Ductwork is almost complete in the machine room, which is good. We're hoping the dust collectors we have are strong enough to do what they need to do, because otherwise we'll need to get something bigger to service the whole shop. This is a hard thing to contemplate, since we already have to lay out for plumbing to be done in the finishing room, because of the loft.
This is the loft. This is the reason we need a plumber. Before, we just had the office, and it had a drop ceiling. The ceiling tiles were made of a material that would dissolve if it got wet, which means the general sprinkler system would dissolve the tiles, and put out any fires that were in the office. But now that we have the loft in place, the plywood that's there will get in the way of any water coming down, so we need sprinklers inside the room. It'll be a great storage space up top, but we hadn't really considered the sprinkler thing before, so that's going to cost us a goodly chunk of change.
So, it's been a couple of weeks. Last weekend I was in NJ, helping my best friend get hitched. Great time had by all. :)
No pictures this week, because I'm retarded, and haven't taken any. I'll try to get a few put up on Monday. Basically, we've moved into the bench room, and the nice clean floor now has stuff on it, like benches and work tables. We also put up a loft on top of the finishing room... and promptly got noticed by Jim, who pointed out that we might need to get sprinklers inside, once the loft was up. The way it was before, it was an office, with a drop ceiling, that had dissolvable panels, in case the sprinklers went off. So we made a few calls, and it looks like we're going to need to get sprinklers installed in the finishing room. It's the right thing to do, but it's going to be expensive. Oops.
And another thing... while Chris was sawing panels for the floor for the loft, I noticed that the nice new floor got slippery pretty quickly with dust on it. We're still talking about redoing the floor in the machine room... but I think that if we do, we're going to have to mix some sand in with the finish. It won't go down as easily, I don't think, with sand in it, but it'll keep the floor nice and grippy... which is important when you're standing at a machine.
Harvey has been notably reclusive this week, and we're starting to wonder what he's up to. Normally he hangs out on the peak of (what I'm guessing is) the elevator shaft of the building across the way, and we can see him up there looking around at his demesne. But lately at dusk there have been huge murders of crows flying by, and he just hasn't been in plain sight. It's possible that the pair has migrated away, but this late in the season...? Who knows. Maybe they just moved to a different building that has a more convenient heating vent. I just did a quick bit of research... turns out Peregrines were taken off of the endangered species list 9 years ago. Still, it's good to see them around.
What else is going on...
Chris took one of the armatures out of his Oliver table saw. When we fired it up this week, it made an awful sound, turns out it had a bad bearing. So Chris dismantled the motor for that arbor, and pulled the bearing off on Friday night. I was impressed... it's a huge bearing. Certainly bigger than the wheel bearings on my pickup truck. Chris' saw is a really impressive piece of work in general, and I have to say, I'm a little envious. I'll put up a post about that later this week, even though it's not my saw, so I feel a little weird writing about it. Still, it's part of the shop, and I think it's cool. And really, Harvey doesn't belong to me either, but I don't feel bad writing about him.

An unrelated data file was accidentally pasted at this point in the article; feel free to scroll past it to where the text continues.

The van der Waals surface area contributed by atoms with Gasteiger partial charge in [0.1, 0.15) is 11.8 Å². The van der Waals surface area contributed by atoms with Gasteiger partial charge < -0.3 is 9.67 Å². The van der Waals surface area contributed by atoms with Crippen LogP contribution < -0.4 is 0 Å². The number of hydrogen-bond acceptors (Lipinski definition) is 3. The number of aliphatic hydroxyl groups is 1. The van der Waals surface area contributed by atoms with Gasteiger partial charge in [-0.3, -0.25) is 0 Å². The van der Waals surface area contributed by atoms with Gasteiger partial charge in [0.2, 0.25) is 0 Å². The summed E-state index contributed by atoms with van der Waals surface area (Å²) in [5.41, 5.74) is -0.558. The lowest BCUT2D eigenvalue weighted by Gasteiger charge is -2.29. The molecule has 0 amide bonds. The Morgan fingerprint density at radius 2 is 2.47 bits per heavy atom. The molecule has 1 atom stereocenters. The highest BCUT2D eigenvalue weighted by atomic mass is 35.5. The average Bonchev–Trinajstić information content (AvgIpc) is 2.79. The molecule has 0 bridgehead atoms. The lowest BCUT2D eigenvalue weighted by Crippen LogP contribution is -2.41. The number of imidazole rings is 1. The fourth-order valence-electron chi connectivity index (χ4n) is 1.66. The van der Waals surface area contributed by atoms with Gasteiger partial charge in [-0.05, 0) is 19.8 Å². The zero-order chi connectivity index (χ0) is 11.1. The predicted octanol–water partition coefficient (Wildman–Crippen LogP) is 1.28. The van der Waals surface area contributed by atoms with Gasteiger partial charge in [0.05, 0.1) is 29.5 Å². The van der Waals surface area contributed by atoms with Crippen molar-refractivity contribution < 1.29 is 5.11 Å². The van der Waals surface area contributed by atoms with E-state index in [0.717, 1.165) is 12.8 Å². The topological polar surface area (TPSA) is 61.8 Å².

We've in the final stages of setting up shop. We're putting up ductwork for dust collection. Wiring of the space is almost complete, we're just waiting on HPS lights for the machine room, since it's still really dark as the sun goes down. This afternoon I dropped in and transferred my lumber from a pallet, up onto the lumber racks that we stabilized on Friday. And I put some shelves up by my space in the bench room. We have a small list of things that we want or have to do, but it's a shrinking list. It's looking like the shop will be up and running in the very near future.
So, to the left is a picture of Chris and Don sanding the grime from the floor. It's a pretty good shot to show how grimy everything was. If you click on the picture, you'll see a few details. First, there's a clear demarcation between the unsanded, darker surface in the foreground, and the clean surface that's left behind. Chris is working the belt sander. Don is behind chris, pulling a dolly that has a shop vac to collect all the dust raised by the belt sander, and a drum that's hooked into the vacuum hose to separate out the bulk of the waste, to help keep the vac from filling up.
To the right is the new, finished floor. Night and Day, I'm telling ya.
Speaking of night and day...
This is a picture taken, at night, from the very far end of the machine room. Well, technically, it's a ways back from the machine room, into space that is currently unoccupied. You can see darkness around the edges of the picture. You can see the lighting provided by fluorescent lights in the machine room. And you can see the bright yellow square that is the door. We had high pressure sodium lighting installed in the bench room, and wow... those things are incredibly bright. Wonderful, white light. So, given the gross disparity, we're now thinking about getting some installed in the machine room, too. The amount of light these things give off is amazing. It's like daylight.
As I was leaving that night, I took a quick shot of the river, off to the left of the building. It's a fuzzy picture, but you get the idea. There's a bridge to the left, crossing the Merrimack, and another mill building across the river. Casting a shadow to the right is the building across the parking lot from us, where Harvey the peregrine falcon lives... with his mate, I found out today. It's not one falcon, it's a mating pair.